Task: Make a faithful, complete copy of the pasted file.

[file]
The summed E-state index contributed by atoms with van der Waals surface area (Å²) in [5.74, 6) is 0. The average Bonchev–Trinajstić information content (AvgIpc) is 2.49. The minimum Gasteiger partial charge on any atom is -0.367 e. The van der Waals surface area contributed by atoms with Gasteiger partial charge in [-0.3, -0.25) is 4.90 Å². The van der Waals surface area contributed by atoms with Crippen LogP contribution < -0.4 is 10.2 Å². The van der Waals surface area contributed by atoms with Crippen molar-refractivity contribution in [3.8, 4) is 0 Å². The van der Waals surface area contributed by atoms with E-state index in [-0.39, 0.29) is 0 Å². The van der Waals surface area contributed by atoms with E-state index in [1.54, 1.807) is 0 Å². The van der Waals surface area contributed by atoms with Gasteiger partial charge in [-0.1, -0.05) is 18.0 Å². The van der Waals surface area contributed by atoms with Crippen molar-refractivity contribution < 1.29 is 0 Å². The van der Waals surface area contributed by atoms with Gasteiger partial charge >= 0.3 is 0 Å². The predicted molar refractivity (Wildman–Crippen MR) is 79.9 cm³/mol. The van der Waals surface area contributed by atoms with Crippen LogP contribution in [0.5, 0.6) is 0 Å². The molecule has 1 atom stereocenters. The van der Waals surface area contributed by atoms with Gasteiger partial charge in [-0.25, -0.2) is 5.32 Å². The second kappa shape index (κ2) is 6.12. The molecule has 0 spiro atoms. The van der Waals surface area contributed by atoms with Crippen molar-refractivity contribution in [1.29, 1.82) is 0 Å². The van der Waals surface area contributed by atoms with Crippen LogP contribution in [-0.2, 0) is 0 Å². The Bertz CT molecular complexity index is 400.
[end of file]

The summed E-state index contributed by atoms with van der Waals surface area (Å²) in [5.74, 6) is 0. The average Bonchev–Trinajstić information content (AvgIpc) is 2.49. The minimum Gasteiger partial charge on any atom is -0.367 e. The van der Waals surface area contributed by atoms with Gasteiger partial charge in [-0.3, -0.25) is 4.90 Å². The van der Waals surface area contributed by atoms with Crippen LogP contribution < -0.4 is 10.2 Å². The van der Waals surface area contributed by atoms with Crippen molar-refractivity contribution in [3.8, 4) is 0 Å². The van der Waals surface area contributed by atoms with E-state index in [-0.39, 0.29) is 0 Å². The van der Waals surface area contributed by atoms with E-state index in [1.54, 1.807) is 0 Å². The van der Waals surface area contributed by atoms with Gasteiger partial charge in [-0.1, -0.05) is 18.0 Å². The van der Waals surface area contributed by atoms with Crippen molar-refractivity contribution < 1.29 is 0 Å². The van der Waals surface area contributed by atoms with Gasteiger partial charge >= 0.3 is 0 Å². The predicted molar refractivity (Wildman–Crippen MR) is 79.9 cm³/mol. The van der Waals surface area contributed by atoms with Crippen LogP contribution in [0.5, 0.6) is 0 Å². The molecule has 1 atom stereocenters. The van der Waals surface area contributed by atoms with Gasteiger partial charge in [-0.25, -0.2) is 5.32 Å². The second kappa shape index (κ2) is 6.12. The molecule has 0 spiro atoms. The van der Waals surface area contributed by atoms with Crippen molar-refractivity contribution in [1.29, 1.82) is 0 Å². The van der Waals surface area contributed by atoms with Crippen LogP contribution in [-0.2, 0) is 0 Å². The Bertz CT molecular complexity index is 400.